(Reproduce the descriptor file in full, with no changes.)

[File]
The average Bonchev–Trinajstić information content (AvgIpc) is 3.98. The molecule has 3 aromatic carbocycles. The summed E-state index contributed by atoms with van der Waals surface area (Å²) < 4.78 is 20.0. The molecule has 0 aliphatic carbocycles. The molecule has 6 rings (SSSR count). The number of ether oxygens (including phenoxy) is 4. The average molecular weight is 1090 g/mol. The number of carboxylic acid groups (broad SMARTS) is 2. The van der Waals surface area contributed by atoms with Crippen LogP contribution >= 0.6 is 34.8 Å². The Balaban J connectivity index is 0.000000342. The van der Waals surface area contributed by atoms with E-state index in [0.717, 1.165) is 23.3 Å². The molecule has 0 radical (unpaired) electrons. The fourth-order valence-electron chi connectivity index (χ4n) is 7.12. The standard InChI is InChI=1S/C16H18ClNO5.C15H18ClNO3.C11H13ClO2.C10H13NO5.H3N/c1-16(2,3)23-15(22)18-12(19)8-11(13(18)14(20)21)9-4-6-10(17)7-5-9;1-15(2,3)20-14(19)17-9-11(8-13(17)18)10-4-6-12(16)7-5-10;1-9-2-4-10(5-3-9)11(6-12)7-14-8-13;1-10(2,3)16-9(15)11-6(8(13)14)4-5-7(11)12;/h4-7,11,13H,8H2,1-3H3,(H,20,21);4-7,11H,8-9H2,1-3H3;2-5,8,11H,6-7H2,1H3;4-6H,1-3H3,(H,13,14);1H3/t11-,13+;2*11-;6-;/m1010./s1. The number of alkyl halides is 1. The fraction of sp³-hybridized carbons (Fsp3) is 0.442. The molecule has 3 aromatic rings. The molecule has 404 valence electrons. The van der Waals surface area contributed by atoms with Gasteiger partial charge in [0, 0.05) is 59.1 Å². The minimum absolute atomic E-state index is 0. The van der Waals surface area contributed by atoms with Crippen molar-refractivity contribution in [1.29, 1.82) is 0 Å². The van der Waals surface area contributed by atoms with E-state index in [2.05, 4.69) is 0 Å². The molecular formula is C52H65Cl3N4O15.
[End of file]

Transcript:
The average Bonchev–Trinajstić information content (AvgIpc) is 3.98. The molecule has 3 aromatic carbocycles. The summed E-state index contributed by atoms with van der Waals surface area (Å²) < 4.78 is 20.0. The molecule has 0 aliphatic carbocycles. The molecule has 6 rings (SSSR count). The number of ether oxygens (including phenoxy) is 4. The average molecular weight is 1090 g/mol. The number of carboxylic acid groups (broad SMARTS) is 2. The van der Waals surface area contributed by atoms with Crippen LogP contribution >= 0.6 is 34.8 Å². The Balaban J connectivity index is 0.000000342. The van der Waals surface area contributed by atoms with E-state index in [0.717, 1.165) is 23.3 Å². The molecule has 0 radical (unpaired) electrons. The fourth-order valence-electron chi connectivity index (χ4n) is 7.12. The standard InChI is InChI=1S/C16H18ClNO5.C15H18ClNO3.C11H13ClO2.C10H13NO5.H3N/c1-16(2,3)23-15(22)18-12(19)8-11(13(18)14(20)21)9-4-6-10(17)7-5-9;1-15(2,3)20-14(19)17-9-11(8-13(17)18)10-4-6-12(16)7-5-10;1-9-2-4-10(5-3-9)11(6-12)7-14-8-13;1-10(2,3)16-9(15)11-6(8(13)14)4-5-7(11)12;/h4-7,11,13H,8H2,1-3H3,(H,20,21);4-7,11H,8-9H2,1-3H3;2-5,8,11H,6-7H2,1H3;4-6H,1-3H3,(H,13,14);1H3/t11-,13+;2*11-;6-;/m1010./s1. The number of alkyl halides is 1. The fraction of sp³-hybridized carbons (Fsp3) is 0.442. The molecule has 3 aromatic rings. The molecule has 404 valence electrons. The van der Waals surface area contributed by atoms with Gasteiger partial charge in [0, 0.05) is 59.1 Å². The minimum absolute atomic E-state index is 0. The van der Waals surface area contributed by atoms with Crippen molar-refractivity contribution in [1.29, 1.82) is 0 Å². The van der Waals surface area contributed by atoms with E-state index in [2.05, 4.69) is 0 Å². The molecular formula is C52H65Cl3N4O15.